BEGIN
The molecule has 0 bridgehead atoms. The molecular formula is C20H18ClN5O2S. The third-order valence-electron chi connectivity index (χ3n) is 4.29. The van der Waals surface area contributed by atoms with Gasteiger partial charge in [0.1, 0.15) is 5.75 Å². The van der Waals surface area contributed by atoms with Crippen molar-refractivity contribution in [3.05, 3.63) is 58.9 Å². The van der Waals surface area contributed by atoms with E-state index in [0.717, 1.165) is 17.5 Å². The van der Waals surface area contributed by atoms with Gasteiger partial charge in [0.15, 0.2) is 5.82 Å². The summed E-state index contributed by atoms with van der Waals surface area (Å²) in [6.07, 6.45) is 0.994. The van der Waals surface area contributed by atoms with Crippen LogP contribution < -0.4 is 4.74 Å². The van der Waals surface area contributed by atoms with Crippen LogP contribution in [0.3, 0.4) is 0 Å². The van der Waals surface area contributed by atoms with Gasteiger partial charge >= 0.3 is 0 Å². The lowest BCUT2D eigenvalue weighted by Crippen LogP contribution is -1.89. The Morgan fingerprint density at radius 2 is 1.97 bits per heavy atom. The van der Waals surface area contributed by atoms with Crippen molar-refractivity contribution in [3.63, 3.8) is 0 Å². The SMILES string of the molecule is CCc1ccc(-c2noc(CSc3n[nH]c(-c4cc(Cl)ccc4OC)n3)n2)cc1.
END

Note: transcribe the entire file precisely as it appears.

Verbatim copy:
The molecule has 0 bridgehead atoms. The molecular formula is C20H18ClN5O2S. The third-order valence-electron chi connectivity index (χ3n) is 4.29. The van der Waals surface area contributed by atoms with Gasteiger partial charge in [0.1, 0.15) is 5.75 Å². The van der Waals surface area contributed by atoms with Crippen molar-refractivity contribution in [3.05, 3.63) is 58.9 Å². The van der Waals surface area contributed by atoms with E-state index in [0.717, 1.165) is 17.5 Å². The van der Waals surface area contributed by atoms with Gasteiger partial charge in [0.15, 0.2) is 5.82 Å². The summed E-state index contributed by atoms with van der Waals surface area (Å²) in [6.07, 6.45) is 0.994. The van der Waals surface area contributed by atoms with Crippen LogP contribution < -0.4 is 4.74 Å². The van der Waals surface area contributed by atoms with Crippen LogP contribution in [0.3, 0.4) is 0 Å². The van der Waals surface area contributed by atoms with Gasteiger partial charge >= 0.3 is 0 Å². The lowest BCUT2D eigenvalue weighted by Crippen LogP contribution is -1.89. The Morgan fingerprint density at radius 2 is 1.97 bits per heavy atom. The van der Waals surface area contributed by atoms with Crippen molar-refractivity contribution in [3.63, 3.8) is 0 Å². The SMILES string of the molecule is CCc1ccc(-c2noc(CSc3n[nH]c(-c4cc(Cl)ccc4OC)n3)n2)cc1.